With the most famous (or common) of the genus being better known as the Snake Plant or (depending on your in-laws), Mother-in-Law's Tongue, plants in the Sansevieria genus also have the unfortunate distinction of being highly replicated in the fake plant scene.
But the old 'Imitation is the highest form of flattery' adage is more than applicable here, as these plants are distinctive, architectural statement plants that are also low maintenance and known for their 'air purifying' abilities.
As with all architectural (read: spikey plants or plants with defined lines and upright habit) plants, they may not suit everyone. They won't always soften a room but can instead provide bold, symmetrical looks. And while the most well-know 'Sansev' would be the trifasciata, if this isn't your vibe there are over 70 different plants in the genus to choose from so you definitely have options.
Popular both indoors and outdoors in Australia (although they do not tolerate temperatures below 10°C so you won't find them outdoors much in Melbourne), they can tolerate low light, irregular watering and are damn near indestructible.
And if that doesn't convince you, Sansevieria spp is one of the few plants that actually absorb carbon dioxide at release oxygen at night - a process known as Crassulacean Acid Metabolism (CAM) - making them an ideal bedroom plant.
Sansevieria masoniana (Mason's Congo or Whale Fin).
With leaves up to 1.2m long and 25cm wide these plants have a beautiful blue green mottled leaf with redish banded sheath.
Sansevieria cylindrica (Cylindrical Snake Plant).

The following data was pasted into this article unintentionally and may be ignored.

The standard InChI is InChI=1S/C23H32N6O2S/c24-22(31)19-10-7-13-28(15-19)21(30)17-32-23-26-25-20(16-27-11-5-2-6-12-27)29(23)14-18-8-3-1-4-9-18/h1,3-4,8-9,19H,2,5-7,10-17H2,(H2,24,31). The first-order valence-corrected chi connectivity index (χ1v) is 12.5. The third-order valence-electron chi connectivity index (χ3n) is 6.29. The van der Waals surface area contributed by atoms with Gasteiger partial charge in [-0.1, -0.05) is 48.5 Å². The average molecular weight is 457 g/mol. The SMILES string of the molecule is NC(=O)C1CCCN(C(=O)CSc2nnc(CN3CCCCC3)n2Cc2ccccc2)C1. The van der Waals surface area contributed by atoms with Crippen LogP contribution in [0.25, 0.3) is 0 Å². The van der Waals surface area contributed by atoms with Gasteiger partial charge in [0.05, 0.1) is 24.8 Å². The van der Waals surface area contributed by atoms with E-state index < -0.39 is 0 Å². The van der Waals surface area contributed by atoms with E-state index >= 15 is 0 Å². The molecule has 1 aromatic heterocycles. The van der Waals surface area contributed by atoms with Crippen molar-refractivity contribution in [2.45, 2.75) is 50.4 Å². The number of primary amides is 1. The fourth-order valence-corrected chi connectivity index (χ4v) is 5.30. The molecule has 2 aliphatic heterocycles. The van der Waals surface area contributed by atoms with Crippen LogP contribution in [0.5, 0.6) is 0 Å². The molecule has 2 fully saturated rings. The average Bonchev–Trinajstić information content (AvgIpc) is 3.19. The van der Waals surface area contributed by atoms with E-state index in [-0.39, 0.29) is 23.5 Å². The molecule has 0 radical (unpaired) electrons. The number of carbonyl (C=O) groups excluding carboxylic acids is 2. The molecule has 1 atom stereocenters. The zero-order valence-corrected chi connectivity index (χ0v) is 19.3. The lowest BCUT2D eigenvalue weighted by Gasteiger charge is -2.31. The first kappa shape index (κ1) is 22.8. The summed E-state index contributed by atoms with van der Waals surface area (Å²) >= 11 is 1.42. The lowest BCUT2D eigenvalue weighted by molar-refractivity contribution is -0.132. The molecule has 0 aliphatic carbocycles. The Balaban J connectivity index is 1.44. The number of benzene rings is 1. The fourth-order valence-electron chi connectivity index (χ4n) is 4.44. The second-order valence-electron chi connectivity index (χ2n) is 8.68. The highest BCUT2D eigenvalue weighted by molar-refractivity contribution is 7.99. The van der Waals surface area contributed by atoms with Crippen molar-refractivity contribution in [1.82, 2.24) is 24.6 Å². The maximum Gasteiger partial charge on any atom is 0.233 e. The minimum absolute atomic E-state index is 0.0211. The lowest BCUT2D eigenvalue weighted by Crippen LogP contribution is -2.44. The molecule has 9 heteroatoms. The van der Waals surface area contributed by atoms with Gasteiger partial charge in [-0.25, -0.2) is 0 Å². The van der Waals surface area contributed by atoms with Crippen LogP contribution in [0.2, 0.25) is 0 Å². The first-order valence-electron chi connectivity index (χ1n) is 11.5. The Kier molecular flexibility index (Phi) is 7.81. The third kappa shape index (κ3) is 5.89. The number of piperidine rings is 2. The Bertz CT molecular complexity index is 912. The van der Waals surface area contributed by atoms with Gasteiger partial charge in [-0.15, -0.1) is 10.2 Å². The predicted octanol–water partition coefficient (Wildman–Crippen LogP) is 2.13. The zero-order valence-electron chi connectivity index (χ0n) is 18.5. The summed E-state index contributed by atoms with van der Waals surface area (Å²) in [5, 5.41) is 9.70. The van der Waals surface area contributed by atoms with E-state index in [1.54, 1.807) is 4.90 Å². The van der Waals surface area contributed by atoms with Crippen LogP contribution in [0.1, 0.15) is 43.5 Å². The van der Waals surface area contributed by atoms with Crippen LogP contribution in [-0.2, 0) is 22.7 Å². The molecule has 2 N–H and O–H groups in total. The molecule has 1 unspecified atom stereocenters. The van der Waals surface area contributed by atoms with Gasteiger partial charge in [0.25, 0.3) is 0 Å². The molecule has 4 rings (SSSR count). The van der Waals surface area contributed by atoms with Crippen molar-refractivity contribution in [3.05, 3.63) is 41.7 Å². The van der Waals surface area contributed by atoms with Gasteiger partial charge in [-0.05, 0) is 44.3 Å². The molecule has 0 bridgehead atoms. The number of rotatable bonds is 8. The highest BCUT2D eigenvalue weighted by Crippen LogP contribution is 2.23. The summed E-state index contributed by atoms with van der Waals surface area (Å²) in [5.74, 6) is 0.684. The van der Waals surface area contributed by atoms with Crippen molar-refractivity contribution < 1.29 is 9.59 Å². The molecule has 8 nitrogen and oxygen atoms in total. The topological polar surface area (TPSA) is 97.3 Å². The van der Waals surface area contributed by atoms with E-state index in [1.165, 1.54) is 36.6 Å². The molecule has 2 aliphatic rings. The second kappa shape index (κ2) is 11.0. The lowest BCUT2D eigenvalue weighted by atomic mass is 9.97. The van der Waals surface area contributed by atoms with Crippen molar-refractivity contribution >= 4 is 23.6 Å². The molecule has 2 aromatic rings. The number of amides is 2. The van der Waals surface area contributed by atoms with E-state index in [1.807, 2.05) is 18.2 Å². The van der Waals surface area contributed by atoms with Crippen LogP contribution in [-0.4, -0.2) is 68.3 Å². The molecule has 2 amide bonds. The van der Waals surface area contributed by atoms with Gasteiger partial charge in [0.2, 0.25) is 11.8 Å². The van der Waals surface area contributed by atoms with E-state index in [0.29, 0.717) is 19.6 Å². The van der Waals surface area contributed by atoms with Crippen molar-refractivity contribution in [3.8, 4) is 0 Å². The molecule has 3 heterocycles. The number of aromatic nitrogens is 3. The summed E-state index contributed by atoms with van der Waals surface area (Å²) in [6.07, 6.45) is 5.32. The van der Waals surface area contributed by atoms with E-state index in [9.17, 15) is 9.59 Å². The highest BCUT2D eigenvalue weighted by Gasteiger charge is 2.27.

Incredibly striking and completely unique, this plant shoots out stiff, cylindrical leaves t from a basal rosette.
Sansevieria trifasciata (Snake Plant).
The classic. Sword-shaped leaves that rise from a thick rhizome.
Sansevs will do best in moderately bright rooms. They can tolerate low light and won't show signs of distress, but moderate light will see faster growth and highlight the colours in the foliage. Keep in mind that in overly bright spaces, the leaves of the Sansevieria can turn yellow.
Best potted in a quality indoor potting mix, they should only be repotted when the plant outgrows its pot. Sansevs are quite happy to be pot bound and can easily be split and propagated.
To avoid root rot, wait until the potting mix is dry between watering. Sansevierias are prone to root rot and are tolerant of dry spells.
Best fed with every second water when the plant is actively growing. Using an indoor liquid fertiliser at half strength is ideal
Keep clear of drafts and aircon blasts. Sansevierias prefer warm environments but as long as the temperature stays above 10°C they will be fine.
Due to their large amount of leaf surface area, the plants can get dus-ty. Remove dust to ensure ideal photosynthesis using a natural leaf shine and soft cloth.